5 Things You Should Know About “Problem” Foods

“Problem” foods are those that we find hard to resist and have a tendency to overeat. They can often be delicious treats like ice cream, chips, chocolate, cookies, and pizza. While it’s not surprising that these foods are hard to resist, what’s interesting is how we can manage them to support weight loss and healthier eating habits. Here are five things you should know about “problem” foods:

1. Identifying your problem foods

Most people already have a good idea of their problem foods, but officially identifying them can improve awareness and help reveal patterns.

2. Strategies for managing problem foods

Limiting the portion sizes of problem foods has been found to be strongly related to weight loss. People who use this strategy the most in a 12-month weight loss program lose nearly double the weight compared to those who use it the least. Be mindful of portion sizes and find strategies that work for you to manage your intake of problem foods.

3. Environment matters

While it’s important to avoid labeling foods as “good” or “bad,” the environment can play a role in food choices. If you have easy access to your problem foods, it can be challenging to resist them, especially in moments of fatigue, stress, or hunger. Create a food environment that supports healthier choices.

4. Red, yellow, and green light foods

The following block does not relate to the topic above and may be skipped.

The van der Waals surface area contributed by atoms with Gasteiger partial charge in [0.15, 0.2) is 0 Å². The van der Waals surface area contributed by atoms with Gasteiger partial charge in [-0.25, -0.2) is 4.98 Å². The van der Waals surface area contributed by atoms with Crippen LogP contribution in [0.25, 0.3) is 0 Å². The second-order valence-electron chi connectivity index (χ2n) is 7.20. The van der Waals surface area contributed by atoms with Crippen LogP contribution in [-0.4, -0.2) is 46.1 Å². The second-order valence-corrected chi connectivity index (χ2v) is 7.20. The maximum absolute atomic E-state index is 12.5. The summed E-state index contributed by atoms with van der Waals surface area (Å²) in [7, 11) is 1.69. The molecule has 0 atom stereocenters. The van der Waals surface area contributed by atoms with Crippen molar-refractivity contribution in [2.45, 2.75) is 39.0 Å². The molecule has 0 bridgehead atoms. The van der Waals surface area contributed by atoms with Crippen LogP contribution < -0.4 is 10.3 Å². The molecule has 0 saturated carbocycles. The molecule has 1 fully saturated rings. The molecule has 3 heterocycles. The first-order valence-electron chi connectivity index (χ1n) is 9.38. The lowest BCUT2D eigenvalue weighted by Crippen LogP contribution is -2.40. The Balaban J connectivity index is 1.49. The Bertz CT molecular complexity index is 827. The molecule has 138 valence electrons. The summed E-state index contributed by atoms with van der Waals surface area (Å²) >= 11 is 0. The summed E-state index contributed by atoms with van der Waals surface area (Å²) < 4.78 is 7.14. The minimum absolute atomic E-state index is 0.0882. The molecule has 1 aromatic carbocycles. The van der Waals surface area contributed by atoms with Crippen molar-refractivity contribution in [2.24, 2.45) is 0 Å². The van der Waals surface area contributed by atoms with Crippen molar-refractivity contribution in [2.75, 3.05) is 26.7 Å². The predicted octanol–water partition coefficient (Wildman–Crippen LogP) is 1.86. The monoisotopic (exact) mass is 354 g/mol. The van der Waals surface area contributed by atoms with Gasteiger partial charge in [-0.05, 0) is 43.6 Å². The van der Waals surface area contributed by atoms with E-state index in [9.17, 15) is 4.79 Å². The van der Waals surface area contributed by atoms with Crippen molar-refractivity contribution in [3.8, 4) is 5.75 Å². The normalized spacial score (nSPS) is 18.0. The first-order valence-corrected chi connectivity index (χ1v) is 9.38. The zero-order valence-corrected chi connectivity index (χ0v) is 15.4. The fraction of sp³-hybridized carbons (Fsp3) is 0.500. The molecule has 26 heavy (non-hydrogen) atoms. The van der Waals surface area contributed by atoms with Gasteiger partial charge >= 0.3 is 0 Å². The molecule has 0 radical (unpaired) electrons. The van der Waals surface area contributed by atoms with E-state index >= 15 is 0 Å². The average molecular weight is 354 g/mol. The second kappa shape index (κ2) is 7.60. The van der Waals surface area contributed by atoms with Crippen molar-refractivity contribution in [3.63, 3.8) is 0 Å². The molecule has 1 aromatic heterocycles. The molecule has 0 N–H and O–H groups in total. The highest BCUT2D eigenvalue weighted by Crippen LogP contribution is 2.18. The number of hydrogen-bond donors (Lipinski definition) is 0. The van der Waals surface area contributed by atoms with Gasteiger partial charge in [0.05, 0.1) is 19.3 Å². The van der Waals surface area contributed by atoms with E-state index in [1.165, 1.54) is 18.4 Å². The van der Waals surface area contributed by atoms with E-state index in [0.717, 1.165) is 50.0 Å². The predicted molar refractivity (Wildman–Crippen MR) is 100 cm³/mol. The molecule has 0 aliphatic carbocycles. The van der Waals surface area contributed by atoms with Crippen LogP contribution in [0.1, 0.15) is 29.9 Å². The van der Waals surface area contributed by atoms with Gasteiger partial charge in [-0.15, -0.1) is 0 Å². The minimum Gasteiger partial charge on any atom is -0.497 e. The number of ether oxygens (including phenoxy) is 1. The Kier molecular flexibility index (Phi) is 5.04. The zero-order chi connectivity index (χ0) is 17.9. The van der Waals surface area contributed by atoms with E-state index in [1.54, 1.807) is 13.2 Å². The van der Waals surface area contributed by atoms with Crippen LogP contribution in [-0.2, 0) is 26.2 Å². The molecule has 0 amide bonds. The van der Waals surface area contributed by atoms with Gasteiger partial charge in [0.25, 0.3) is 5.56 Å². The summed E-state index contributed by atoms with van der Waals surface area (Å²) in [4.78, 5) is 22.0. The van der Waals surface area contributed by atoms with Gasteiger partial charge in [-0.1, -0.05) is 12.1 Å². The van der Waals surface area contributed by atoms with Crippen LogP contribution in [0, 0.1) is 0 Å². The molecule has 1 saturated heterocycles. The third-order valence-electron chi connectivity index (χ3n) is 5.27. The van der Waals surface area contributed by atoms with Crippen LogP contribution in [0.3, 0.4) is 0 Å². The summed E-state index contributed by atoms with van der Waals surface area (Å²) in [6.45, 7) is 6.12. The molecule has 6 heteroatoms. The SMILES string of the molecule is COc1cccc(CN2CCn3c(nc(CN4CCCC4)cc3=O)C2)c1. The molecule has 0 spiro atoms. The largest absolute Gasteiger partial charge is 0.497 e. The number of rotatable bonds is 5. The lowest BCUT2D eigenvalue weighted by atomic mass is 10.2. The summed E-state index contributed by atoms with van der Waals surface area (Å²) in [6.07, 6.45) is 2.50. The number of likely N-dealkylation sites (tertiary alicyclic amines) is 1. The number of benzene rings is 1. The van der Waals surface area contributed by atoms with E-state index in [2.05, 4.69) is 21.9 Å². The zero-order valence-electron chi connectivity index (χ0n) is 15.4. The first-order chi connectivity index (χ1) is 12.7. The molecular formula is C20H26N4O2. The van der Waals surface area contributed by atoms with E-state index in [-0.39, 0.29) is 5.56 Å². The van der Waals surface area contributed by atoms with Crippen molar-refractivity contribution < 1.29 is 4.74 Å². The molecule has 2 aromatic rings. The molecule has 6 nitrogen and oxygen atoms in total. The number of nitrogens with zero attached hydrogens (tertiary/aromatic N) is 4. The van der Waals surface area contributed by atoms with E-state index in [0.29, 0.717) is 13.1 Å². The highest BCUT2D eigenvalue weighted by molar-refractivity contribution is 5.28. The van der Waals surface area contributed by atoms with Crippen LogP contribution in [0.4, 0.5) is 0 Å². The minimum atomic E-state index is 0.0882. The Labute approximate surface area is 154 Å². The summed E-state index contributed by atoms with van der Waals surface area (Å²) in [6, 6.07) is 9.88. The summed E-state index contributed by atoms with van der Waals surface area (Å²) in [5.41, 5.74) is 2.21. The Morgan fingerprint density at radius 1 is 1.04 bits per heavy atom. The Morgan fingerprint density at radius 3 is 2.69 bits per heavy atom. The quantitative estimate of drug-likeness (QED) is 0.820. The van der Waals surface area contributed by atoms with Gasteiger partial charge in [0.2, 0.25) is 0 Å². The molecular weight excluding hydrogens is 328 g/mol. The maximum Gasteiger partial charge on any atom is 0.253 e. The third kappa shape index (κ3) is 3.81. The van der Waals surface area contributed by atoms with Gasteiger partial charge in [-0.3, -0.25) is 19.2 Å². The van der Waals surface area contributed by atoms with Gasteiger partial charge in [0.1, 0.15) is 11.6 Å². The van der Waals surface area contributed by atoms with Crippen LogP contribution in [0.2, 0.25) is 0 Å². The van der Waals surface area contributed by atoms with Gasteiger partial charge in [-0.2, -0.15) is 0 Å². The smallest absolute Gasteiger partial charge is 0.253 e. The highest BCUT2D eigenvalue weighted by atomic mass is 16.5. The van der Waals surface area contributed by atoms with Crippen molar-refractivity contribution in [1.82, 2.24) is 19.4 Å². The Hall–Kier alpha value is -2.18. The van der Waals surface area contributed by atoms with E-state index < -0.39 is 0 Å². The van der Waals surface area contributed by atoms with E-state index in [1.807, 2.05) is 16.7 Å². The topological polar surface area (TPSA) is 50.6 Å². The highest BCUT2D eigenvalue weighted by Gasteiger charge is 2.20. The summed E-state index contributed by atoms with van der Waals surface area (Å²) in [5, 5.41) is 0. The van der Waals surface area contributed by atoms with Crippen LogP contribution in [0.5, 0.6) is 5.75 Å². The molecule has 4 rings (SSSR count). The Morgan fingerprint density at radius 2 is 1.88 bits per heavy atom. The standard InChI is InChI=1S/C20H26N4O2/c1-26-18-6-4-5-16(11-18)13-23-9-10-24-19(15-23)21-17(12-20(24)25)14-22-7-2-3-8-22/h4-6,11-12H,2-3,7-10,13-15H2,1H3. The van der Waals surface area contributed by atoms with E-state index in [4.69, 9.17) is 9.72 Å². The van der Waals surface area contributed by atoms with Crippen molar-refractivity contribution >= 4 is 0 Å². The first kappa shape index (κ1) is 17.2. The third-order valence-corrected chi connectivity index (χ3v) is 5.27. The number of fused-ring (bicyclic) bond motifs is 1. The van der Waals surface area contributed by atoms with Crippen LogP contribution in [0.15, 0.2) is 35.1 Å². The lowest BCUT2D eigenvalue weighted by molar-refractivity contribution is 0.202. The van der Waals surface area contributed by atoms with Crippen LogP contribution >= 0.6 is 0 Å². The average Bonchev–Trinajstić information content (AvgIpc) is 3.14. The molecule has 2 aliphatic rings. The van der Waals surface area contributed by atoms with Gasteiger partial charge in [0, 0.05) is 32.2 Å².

Instead of categorising foods as “good” or “bad,” create a personalised list of red, yellow, and green light foods. Red light foods are those that present significant challenges and may not align with your goals. Yellow light foods can be consumed in moderation or under specific circumstances, while green light foods are nutritious and make you feel good. Focus on your individual preferences and build a healthier relationship with food.

5. Mindful eating and enjoyment

Ultimately, it’s important to promote mindful eating and the enjoyment of food. Savour your meals, eat slowly, and pay attention to hunger and fullness cues. By practicing mindful eating, you can develop a greater sense of satisfaction from your meals and make more conscious choices around problem foods.

Remember, there are no “bad” foods. It’s about finding balance, managing portions, and creating an environment that supports healthier choices. By understanding and addressing the challenges associated with problem foods, you can make progress toward your weight loss and health goals.